Dec 21, 2013
The Future of Journalism Is Written in Neon
Posted on Apr 13, 2010
He didn’t seem to mourn the change. Cooper himself has been an outsider journalist who, during the mainstream media’s glory days, didn’t have much respect for those who worked in it. “Is the moral imperative to protect the highest-grade journalists or produce the maximum amount of information in the public interest?” he asked. “This is the democratization of the media—fewer rich people at the top, a bigger base of the pyramid and lower pay.” He added, “Revolutionary periods are very rough until the new regime is consolidated.”
This is unsettling for a mainstream veteran like me. But I know it’s true. The news business is changing fast, but hopefully not for the worse. The new journalists won’t be lifers at places like the Los Angeles Times, The Washington Post and NBC. They’ll have had a variety of jobs. Some of the rookies will be restaurant servers or Starbucks baristas part of the time, just as actors are now. When they get full-time jobs, their bosses at websites, newspapers and broadcast stations may be the same kind of stupid tyrants you find in too many places today.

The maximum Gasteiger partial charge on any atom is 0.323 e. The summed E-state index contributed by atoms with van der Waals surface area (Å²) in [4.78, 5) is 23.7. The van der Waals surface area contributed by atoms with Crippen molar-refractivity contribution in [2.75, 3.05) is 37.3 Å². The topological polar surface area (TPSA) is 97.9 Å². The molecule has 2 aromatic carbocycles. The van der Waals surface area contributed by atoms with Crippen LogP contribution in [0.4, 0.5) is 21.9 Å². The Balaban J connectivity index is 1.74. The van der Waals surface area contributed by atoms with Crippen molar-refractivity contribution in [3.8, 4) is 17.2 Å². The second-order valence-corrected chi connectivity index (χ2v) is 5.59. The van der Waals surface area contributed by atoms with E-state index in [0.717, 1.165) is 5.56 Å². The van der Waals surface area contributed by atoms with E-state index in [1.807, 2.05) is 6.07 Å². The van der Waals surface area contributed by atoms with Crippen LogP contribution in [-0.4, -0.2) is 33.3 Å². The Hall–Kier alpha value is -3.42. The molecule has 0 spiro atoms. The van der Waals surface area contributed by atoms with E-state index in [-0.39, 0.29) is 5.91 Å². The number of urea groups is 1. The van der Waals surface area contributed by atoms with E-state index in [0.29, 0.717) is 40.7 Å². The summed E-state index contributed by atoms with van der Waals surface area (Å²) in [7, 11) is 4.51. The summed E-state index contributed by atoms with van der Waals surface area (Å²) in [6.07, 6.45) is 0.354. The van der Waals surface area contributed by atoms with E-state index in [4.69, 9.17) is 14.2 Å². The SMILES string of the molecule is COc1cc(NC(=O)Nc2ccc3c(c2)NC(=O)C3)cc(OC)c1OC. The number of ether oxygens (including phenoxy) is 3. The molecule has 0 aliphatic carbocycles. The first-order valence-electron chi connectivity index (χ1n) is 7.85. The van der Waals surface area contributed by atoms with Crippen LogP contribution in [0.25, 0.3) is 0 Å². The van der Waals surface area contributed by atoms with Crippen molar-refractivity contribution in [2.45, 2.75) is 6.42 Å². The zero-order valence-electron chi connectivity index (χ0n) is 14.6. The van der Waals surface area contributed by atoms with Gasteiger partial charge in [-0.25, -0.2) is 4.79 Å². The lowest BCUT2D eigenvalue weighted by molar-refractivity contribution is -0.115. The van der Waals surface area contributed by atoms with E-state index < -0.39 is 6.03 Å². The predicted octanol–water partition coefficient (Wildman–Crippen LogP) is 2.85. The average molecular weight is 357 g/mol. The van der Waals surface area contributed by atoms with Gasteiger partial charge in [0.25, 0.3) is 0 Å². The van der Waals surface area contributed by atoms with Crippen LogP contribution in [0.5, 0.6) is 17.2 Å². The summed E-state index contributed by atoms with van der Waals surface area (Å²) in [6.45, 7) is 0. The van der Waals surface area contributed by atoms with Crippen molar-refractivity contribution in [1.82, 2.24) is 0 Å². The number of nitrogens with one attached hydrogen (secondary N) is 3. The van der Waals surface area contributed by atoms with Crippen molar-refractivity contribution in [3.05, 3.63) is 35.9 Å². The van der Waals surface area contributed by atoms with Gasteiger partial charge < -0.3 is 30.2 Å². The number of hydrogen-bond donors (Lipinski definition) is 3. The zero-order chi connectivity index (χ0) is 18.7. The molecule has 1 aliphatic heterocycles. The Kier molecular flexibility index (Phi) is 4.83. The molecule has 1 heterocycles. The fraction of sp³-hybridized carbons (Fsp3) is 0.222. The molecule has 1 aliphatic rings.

But the most talented, ambitious and lucky will survive. There are a few of them right now on the campuses of USC and many other colleges, and some not in college, getting ready to follow the difficult path of I.F. Stone from the bottom to the heights—not in pay, but in public service.
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